Chef best practices

This article was originally posted on the Shelly Cloud blog, our Ruby platform as a service that we have decided to shut down on October 2015.

Chef is a framework written in Ruby, and partially in Erlang (Chef Server). It provides an API for numerous system services. With Chef, your infrastructure can be expressed as object-oriented code that is versionable, testable, and repeatable. One of the main ideas of Chef developers was to bury the walls that exist between software development and system administration, allowing them to bring system configuration to a higher level.

In Chef there are cookbooks which act as code packages. Cookbooks have scripts called recipes consisting of resources. All operations on your repository, and Chef Server, can be made via the knife command tool. There are also basic cookbooks that can be downloaded from Chef Supermarket, developed and maintained by Chef Community. You can also test your code by using your own kitchen.

Generic cookbooks

The main problem with designing and writing your own cookbooks is keeping them generic. This would probably not be an issue in small organizations, or in private usage, but if you ultimately want to publish your codes, or mix them with existing cookbooks, this is probably the issue in most cases (e.g. multiple declarations of the same service, additional packages/services installed but not required by our stack).

The idea of a generic cookbook is to focus on specific tasks that the service would provide, and nothing more. In its ideal form, it should only install necessary packages and provide an LWRP (Lightweight Resource/Provider) for available actions (e.g. enabling site in nginx). You should avoid configuring any service that is not strictly related to the particular cookbook (e.g. monitoring, firewall etc.) or at least make it optional and do not include in your installation recipes.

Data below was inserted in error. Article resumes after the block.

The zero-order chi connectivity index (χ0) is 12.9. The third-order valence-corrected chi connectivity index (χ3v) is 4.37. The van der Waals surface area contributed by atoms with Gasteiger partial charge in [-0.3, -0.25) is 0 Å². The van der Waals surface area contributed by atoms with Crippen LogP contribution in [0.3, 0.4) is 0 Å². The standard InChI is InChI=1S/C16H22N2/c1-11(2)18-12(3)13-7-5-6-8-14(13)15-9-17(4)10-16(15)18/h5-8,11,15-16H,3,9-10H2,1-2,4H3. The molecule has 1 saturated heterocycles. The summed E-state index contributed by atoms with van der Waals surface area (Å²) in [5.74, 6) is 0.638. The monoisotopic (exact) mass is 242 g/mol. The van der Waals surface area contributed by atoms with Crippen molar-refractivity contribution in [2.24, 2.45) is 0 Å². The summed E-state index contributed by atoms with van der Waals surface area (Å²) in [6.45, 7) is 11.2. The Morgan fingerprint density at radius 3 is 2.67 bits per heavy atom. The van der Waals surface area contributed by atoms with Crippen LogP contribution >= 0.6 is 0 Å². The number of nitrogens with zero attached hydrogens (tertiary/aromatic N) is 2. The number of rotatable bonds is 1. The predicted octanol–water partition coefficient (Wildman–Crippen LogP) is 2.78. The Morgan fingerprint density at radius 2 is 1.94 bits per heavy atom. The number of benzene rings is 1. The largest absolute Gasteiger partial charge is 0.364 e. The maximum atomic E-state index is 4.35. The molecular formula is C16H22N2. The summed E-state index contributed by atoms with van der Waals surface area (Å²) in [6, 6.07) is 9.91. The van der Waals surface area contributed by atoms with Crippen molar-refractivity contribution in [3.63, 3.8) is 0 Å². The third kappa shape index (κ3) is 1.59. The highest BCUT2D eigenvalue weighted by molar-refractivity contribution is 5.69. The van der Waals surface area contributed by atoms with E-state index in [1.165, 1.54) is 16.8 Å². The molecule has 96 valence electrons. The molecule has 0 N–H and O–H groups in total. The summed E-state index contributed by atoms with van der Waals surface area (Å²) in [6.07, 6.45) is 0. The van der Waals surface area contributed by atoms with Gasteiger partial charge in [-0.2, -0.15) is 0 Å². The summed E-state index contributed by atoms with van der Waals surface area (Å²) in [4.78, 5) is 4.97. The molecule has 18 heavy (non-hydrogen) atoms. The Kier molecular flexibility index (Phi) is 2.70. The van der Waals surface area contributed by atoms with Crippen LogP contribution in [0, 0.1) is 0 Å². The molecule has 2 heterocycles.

One cookbook to rule them all

In Shelly Cloud, we use the concept of 'role cookbooks' instead of the built-in roles structure in Chef. In basic terms, this means creating a wrapper cookbook for each role in your infrastructure, which then aggregates a generic cookbook and includes it in your nodes instead of roles. There are numerous advantages of using this approach, such as:

A theoretical example of a 'role cookbook' recipe (web_server):

# web_server/recipes/default.rb

# configuring used cookbooks
node.default['nginx']['port'] = 80
node.default['monit']['email'] = [email protected]'

# including recipies to install components
include_recipe 'nginx::install'
include_recipe 'monit'
include_recipe 'shorewall'

# enabling some sites using nginx cookbook resource
%w(default_site default_site2).each do |site|
  service_vhost site do
    notifies :reload, 'service[nginx]'

# adding exceptions for nginx in firewall using shorewall cookbook resource
configure_shorewall4 "nginx" do
  port_number node['nginx']['port']
  protocol "tcp"

# setting up monitoring from monit template file
monit_monitrc 'nginx'

The example above represents the concept of a role cookbook. On the very first lines, we are overwriting attributes of cookbooks we want to use. Then we include recipes which will trigger a default recipe (in most cases this is an installation and enabling of a service), or include a specific installation recipe (nginx::install). After this, we proceed to main service configuration by preparing and enabling 3 sites on our server, simply using ruby for each loop and service_vhost as described in nginx cookbook. Finally, we ensure that the desired port is open in our firewall (shorewall) and set up monitoring for nginx (monit).